what causes a coil to get hot & boil?

Discussion in 'Old's Cool' started by rtwdoug, Aug 30, 2010.

  1. rtwdoug

    rtwdoug prominent underachiever

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    Howdy
    so Im in Turkey on my Harley
    (but coils are about the same on all bikes)

    Coil crapped out a few days ago, so I got a new one from the HD shop in Istanbul.

    its for electronic ignition, & Im running points, but I've done the swap before with no ill effects.
    (you can run an elecronic coil with points, but not a points coil with elec ign)

    anyhow, new coil lasted about 4 hours, then died. the guts were spewing out of it, it got so hot.
    I found a couple car coils to wire up & get down the road, but Im afraid they will die also.

    Ive never had a problem of boiling coils like this before,
    any ideas what it could be?

    Thanks, Doug
    #1
  2. Beater

    Beater The Bavarian Butcher

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    Some electronic igintions can run hot. Their output can be of a higher wattage (volts x amps). This shouldn't be a poblem with modern electronic ignitions though ... It was the earlier one's that had beefier outputs ... i

    See if your elecronic ignition should have a resistor in line to your coil ... Was your bike points prior to going electronic? Probably?

    Wierd problem ...

    Just thinkin' out loud ...
    #2
  3. rtwdoug

    rtwdoug prominent underachiever

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    Im running points ignition, it always has used points
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  4. Mista Vern

    Mista Vern Knows all - tells some.

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    Really grsping at straws here, so forgive me - thinking out loud. Maybe you suffered with the low odds of having two bad coils, you need to add a balast resistor, or there is some gremlin in your wiring that leaves current to the points even when the switch if off? :ear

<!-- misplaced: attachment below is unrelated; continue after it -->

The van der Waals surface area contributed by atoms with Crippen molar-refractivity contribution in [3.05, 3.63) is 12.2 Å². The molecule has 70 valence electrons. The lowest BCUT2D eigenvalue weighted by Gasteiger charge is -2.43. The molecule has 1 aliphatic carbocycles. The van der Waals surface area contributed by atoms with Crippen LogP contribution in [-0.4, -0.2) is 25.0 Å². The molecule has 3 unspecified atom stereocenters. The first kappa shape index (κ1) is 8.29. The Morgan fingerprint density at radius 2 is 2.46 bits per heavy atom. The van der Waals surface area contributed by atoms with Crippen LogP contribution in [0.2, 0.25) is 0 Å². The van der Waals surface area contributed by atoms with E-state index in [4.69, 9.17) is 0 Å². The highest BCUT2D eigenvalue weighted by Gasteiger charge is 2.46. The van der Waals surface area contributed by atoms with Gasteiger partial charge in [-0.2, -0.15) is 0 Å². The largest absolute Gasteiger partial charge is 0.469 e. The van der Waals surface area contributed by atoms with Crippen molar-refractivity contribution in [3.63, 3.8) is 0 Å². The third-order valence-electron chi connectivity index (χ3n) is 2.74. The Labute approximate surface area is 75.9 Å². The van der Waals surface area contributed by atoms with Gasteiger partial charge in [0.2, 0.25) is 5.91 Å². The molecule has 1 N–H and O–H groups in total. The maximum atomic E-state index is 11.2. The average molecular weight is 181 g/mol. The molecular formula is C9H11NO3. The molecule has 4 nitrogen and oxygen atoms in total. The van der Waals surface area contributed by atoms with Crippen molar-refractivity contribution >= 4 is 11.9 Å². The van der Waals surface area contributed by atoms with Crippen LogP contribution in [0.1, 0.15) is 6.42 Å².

#4
  5. Beater

    Beater The Bavarian Butcher

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    Modern electronic ignitions are for low currents ... they employ transitors and such ... therefore the 'output' is also very low wattage. Coils can be 'made for this super tiny current'.

    Points (generally) have a higher output ... and coils can be made to take the higher output.

    I *think* you have some coils designed to take a tiny ouput, and putting a big output (from your points) into them.

    Like Mista Vern, I am guessing here ... and correct me if I'm wrong ... but If this is a new coil (for a newer bike) ... and from the Harley supplier ... then it's probably made for electronic ignition ... and not for points.
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  6. rtwdoug

    rtwdoug prominent underachiever

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    I was riding when it boiled out & died, had been ridin about 90 minutes straight.

    I'm clueless, the odds of a new HD oem coil being bad are slim.
    specially to work fine for 4 hours of riding
    the 1st coil lasted about 10k miles
    #6
  7. rtwdoug

    rtwdoug prominent underachiever

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    Ive run elec coils with points before & been fine.

    in fact, Ive seen this coil listed as a direct replacement for the earlier coils in catalogs.
    #7
  8. Mista Vern

    Mista Vern Knows all - tells some.

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    Too bad there aren't any junk yards with Chevy in-line sixes running 12 volts there - be a snap to get a coil that would be bullet proof! :D
    #8
  9. Pigford

    Pigford British

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    Coils are rate by OHMS - eg: Big 70's Kawasaki fours like 3.0 ohms. This is the critical figure to match.